What Happens To Debt When Someone Dies?
What happens to debt when your parents, spouse or partner dies? Does the debt disappear, or can you inherit someone else’s debts? The answer depends on whether you are also liable for the debt.
When someone dies, the debt they leave behind them, whether credit cards or debt consolidation loans for poor credit, is settled by paying their creditors from the money or assets the person had when they were alive. This includes savings, investments, property, or any valuable possessions that could be sold.
Loved ones left behind, like yourself, only become responsible for the debt if you had a joint loan or agreement, or if you had provided a loan guarantee. If you didn’t do this, you won’t become responsible, although you may get less of the inheritance you expected if the estate has been used to pay off debts.
How debts are settled after death
When a person dies, their debts are paid from the remaining money left behind in their estate, which is all the cash, investments, and property that they owned. Assets like a car may also be sold for money to pay debts.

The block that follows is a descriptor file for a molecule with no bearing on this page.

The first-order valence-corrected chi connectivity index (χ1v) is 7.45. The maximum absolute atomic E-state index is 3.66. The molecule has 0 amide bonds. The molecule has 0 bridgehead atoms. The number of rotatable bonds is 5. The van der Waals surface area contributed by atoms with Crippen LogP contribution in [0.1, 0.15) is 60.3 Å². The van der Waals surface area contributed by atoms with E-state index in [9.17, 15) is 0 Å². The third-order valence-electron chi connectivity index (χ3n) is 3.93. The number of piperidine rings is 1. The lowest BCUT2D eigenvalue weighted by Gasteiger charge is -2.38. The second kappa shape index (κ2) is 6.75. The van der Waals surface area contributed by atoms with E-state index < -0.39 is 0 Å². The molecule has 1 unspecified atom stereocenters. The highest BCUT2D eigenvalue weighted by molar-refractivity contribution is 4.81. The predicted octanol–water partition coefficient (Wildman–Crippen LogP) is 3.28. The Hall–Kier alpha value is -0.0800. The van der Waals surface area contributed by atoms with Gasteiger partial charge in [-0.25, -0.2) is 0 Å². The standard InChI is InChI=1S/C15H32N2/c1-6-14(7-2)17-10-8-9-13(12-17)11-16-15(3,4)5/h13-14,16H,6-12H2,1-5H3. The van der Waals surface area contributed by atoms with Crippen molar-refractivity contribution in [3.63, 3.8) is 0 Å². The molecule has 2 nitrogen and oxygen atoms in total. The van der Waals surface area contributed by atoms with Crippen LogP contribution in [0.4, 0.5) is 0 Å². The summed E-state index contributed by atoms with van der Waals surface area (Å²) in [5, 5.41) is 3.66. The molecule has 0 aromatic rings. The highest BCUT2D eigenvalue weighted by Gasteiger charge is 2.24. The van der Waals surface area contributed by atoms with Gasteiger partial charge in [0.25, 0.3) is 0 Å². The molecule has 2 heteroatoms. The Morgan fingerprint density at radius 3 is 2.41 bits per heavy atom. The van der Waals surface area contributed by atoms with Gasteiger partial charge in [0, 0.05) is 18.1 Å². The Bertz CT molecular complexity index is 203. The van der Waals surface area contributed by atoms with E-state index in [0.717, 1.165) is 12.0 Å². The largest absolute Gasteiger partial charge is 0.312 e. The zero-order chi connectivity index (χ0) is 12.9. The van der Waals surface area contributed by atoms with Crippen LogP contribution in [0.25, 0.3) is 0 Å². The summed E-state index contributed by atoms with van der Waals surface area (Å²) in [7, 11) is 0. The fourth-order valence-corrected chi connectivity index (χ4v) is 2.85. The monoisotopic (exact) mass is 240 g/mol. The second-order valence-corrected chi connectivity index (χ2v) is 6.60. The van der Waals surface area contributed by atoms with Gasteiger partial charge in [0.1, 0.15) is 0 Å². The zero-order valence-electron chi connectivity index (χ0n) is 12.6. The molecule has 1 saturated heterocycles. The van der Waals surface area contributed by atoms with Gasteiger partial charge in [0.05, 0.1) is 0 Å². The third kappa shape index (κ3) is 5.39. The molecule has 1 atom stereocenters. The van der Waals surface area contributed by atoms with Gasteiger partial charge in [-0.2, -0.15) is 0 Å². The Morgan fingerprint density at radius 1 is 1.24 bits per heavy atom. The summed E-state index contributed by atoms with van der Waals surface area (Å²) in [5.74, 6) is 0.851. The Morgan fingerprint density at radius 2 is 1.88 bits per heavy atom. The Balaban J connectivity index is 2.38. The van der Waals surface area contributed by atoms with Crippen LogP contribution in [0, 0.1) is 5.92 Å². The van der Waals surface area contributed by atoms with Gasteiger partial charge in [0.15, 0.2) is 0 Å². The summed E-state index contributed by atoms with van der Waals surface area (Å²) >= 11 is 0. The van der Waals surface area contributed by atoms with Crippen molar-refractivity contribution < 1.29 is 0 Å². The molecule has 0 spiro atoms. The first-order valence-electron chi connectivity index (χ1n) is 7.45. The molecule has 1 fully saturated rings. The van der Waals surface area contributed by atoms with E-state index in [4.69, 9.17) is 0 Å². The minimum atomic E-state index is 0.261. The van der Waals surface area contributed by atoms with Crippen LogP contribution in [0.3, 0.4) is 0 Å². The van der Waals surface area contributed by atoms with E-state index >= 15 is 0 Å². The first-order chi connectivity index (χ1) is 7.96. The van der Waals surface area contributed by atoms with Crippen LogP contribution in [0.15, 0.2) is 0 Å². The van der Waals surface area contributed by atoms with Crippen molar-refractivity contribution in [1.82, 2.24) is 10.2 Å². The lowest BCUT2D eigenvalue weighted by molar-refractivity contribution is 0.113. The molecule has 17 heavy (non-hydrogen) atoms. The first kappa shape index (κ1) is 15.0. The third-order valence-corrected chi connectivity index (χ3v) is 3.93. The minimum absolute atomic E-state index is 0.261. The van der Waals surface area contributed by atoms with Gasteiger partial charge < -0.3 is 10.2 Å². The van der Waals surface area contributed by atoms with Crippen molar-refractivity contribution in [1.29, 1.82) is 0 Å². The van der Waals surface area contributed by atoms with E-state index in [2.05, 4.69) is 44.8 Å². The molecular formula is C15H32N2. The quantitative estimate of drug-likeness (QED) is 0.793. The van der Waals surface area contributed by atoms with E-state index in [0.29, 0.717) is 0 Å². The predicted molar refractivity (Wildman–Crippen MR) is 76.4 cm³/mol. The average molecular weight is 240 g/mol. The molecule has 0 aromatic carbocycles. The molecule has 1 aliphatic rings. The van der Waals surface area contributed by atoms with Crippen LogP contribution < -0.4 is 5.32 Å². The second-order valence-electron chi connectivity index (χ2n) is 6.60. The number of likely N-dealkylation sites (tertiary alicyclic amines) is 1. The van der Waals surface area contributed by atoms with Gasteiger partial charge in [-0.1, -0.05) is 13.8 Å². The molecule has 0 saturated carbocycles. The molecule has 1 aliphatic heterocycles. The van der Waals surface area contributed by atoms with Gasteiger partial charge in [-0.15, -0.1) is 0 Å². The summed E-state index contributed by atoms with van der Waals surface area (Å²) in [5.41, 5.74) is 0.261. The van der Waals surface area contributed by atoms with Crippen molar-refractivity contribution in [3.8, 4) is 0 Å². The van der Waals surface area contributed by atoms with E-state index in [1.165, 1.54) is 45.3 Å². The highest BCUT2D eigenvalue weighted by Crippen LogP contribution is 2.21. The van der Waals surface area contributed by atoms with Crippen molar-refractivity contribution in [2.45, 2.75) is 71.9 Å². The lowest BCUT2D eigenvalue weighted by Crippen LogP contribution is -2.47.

Any debts will need to be settled before any remaining money or property is distributed to relatives or anyone else named in the deceased’s will. If there is not enough money in the estate to pay off all the debts owed, a priority order will be established for creditors to be paid in a set order.
What is the priority for creditors?
The priority order is as follows:
- Debts that were secured against the home, like a mortgage
- Funeral costs
- Costs of administering the estate
- Unsecured debts, including credit card bills or arrears in rent or Council Tax
If you know there isn’t enough money left in the estate to settle all your loved one’s debts, you should seek legal advice to help you come to an agreement with their creditors. You should also contact HMRC to make sure there are no outstanding tax bills.
Where to get help
There are many organizations that can help you and offer advice if you need help when a relative dies and leaves debt behind. You could contact a debt advice charity, National Debt Advice, National Debtline, the Citizens Advice Bureau, or the CCCS for help.
If debt collectors are contacting you and hassling you for debt repayments that you are not responsible for, follow the complaints procedure for harassment. Make a note of who contacted you, and keep records of any contact made, then report them to the Financial Ombudsman Service.
Some debt collectors may try to pursue you for a debt owed by someone else, even if you are not the one who is legally liable for it. Remember that unless there is a financial link, you are not responsible for it and do not have to pay. Again, contact the Financial Ombudsman Service for help if this is happening to you. Do not pay a debt you are not responsible for.